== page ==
WHERE IN THE WORLD | MARCH 2018

Washington D.C.
NASA HEADQUARTERS

The National Aeronautics and Space Administration, or NASA, headquarters is in Washington, D.C., the capital of the United States of America. As Washington, D.C., is the capital, it is the center of many of the nation’s most important departments.

Most of the scientists and engineers that work for NASA do not work in D.C. Instead, there are field centers and installations all over the United States where most of NASA’s experiments and construction take place. The headquarters plays a unique part in making NASA work. The headquarters provides the overall guidance and direction to the agency. Without this guidance, all the engineers and scientists across the nation wouldn’t know what projects to work on. Additionally, being close to Congress means that NASA directors can work closely with the government leaders who set the budget every year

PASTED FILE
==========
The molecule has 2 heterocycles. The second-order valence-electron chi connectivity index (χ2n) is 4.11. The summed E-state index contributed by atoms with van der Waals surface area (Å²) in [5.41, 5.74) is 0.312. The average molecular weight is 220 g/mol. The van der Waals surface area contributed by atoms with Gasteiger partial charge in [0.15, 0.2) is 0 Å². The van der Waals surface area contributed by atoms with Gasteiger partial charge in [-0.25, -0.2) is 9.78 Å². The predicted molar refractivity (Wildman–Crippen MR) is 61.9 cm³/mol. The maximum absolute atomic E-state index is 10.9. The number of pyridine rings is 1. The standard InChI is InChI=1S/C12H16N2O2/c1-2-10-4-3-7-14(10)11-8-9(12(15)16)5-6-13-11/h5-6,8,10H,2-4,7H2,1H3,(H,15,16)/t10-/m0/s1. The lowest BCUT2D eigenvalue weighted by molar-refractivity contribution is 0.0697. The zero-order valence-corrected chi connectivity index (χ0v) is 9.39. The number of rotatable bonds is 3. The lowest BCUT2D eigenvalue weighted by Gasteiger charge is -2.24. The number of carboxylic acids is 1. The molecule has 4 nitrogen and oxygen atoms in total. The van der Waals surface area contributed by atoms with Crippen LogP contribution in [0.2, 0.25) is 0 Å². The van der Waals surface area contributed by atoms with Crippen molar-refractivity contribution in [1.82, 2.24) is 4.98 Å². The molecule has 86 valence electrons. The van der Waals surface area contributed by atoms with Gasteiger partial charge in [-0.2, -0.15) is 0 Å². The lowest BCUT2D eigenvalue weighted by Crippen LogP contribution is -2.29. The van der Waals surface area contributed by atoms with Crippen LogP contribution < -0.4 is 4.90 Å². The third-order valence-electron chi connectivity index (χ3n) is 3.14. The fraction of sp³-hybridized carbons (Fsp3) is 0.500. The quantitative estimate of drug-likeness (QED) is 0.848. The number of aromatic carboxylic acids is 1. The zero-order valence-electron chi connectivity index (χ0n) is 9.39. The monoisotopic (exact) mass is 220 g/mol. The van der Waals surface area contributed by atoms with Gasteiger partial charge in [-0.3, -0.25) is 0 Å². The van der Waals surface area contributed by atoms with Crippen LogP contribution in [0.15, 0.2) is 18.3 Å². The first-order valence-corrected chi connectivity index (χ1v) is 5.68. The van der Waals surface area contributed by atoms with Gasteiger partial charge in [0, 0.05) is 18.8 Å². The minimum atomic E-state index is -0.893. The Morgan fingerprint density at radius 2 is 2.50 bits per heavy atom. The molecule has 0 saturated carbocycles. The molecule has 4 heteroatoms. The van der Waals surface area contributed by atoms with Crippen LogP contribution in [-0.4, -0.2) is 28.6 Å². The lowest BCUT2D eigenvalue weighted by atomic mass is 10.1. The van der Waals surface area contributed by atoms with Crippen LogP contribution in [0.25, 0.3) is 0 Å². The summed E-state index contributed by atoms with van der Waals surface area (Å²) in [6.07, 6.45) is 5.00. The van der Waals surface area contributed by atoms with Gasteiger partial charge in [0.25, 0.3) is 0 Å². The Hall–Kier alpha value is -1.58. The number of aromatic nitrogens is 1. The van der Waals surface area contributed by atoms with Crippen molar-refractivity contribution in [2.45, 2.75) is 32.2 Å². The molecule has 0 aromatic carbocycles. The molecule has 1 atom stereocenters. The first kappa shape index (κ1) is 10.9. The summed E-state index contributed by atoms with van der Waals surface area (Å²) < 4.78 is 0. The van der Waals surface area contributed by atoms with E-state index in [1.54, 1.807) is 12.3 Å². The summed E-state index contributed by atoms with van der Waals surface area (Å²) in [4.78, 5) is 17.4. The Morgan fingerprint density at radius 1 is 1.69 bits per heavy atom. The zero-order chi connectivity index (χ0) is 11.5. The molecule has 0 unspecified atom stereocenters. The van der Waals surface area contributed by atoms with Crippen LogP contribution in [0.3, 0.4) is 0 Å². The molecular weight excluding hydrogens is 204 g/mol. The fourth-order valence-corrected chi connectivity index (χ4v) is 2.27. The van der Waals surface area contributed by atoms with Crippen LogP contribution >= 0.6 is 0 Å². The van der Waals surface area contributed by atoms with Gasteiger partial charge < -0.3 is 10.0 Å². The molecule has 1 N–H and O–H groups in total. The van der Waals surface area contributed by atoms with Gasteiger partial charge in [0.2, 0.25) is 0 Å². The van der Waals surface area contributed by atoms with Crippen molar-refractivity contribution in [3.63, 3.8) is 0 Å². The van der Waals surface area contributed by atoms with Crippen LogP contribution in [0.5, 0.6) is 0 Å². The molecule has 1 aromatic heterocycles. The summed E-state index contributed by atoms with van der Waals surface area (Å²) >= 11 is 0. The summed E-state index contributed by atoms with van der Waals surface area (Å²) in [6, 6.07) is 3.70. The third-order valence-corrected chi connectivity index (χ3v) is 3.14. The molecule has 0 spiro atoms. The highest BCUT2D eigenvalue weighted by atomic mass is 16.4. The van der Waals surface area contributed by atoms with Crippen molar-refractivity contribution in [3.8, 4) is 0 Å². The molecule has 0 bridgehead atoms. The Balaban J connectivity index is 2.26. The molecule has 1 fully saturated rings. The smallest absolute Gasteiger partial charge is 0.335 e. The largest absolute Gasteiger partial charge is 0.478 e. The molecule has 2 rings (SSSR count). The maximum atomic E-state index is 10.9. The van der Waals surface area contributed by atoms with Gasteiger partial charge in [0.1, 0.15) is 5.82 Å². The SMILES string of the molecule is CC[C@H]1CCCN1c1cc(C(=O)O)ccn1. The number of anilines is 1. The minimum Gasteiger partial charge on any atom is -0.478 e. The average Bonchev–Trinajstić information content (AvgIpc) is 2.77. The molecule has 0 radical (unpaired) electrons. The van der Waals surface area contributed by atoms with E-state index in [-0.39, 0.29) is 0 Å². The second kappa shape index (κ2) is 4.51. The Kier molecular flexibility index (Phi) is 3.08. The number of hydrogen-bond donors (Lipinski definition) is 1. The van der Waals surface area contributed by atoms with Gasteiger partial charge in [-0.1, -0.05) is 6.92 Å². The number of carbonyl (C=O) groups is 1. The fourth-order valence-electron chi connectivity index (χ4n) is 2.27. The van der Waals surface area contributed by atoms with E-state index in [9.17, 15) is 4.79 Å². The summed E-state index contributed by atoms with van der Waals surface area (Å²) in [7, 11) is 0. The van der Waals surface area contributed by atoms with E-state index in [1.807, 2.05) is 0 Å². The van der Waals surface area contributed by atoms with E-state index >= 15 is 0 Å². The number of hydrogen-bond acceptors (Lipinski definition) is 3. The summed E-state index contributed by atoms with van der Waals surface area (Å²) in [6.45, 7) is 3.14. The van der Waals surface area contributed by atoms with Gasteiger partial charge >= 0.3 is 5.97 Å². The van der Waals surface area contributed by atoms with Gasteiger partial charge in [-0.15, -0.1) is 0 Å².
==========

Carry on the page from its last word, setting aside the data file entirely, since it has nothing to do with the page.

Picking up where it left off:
• NASA was created in 1958.
  • The population of Washington, D.C., is 672, 228.
  • D.C. stands for District of Columbia, which is named after Christopher Columbus.
  • The city is a federal district, which means it is not part of any state. It is made of land taken from Virginia and Maryland.
  • The federal district is 68 square miles.
  • D.C. has many important government buildings like the U.S. Capitol (where Congress meets), the White House, the Supreme Court Building and the Smithsonian Museums.
  • D.C. was not the first capital of the United States. Philadelphia and New York City were once capitals.
  • Washington, D.C., was formed in 1790 and is named after George Washington.
  • The first president to live in the White House was John Adams.
  • NASA stands for National Aeronautics and Space Administration. It was created by President Eisenhower.
  • Space travel and technology were a symbol of power during the Cold War. America wanted to keep up with the Soviets, who were the first to launch a satellite into space.
  • The D.C. flower is the American Beauty rose.
  • The D.C. bird is the wood thrush.

To learn more visit these sites
kids.nationalgeographic.com
www.nasa.gov
www.nasa.gov/kidsclub

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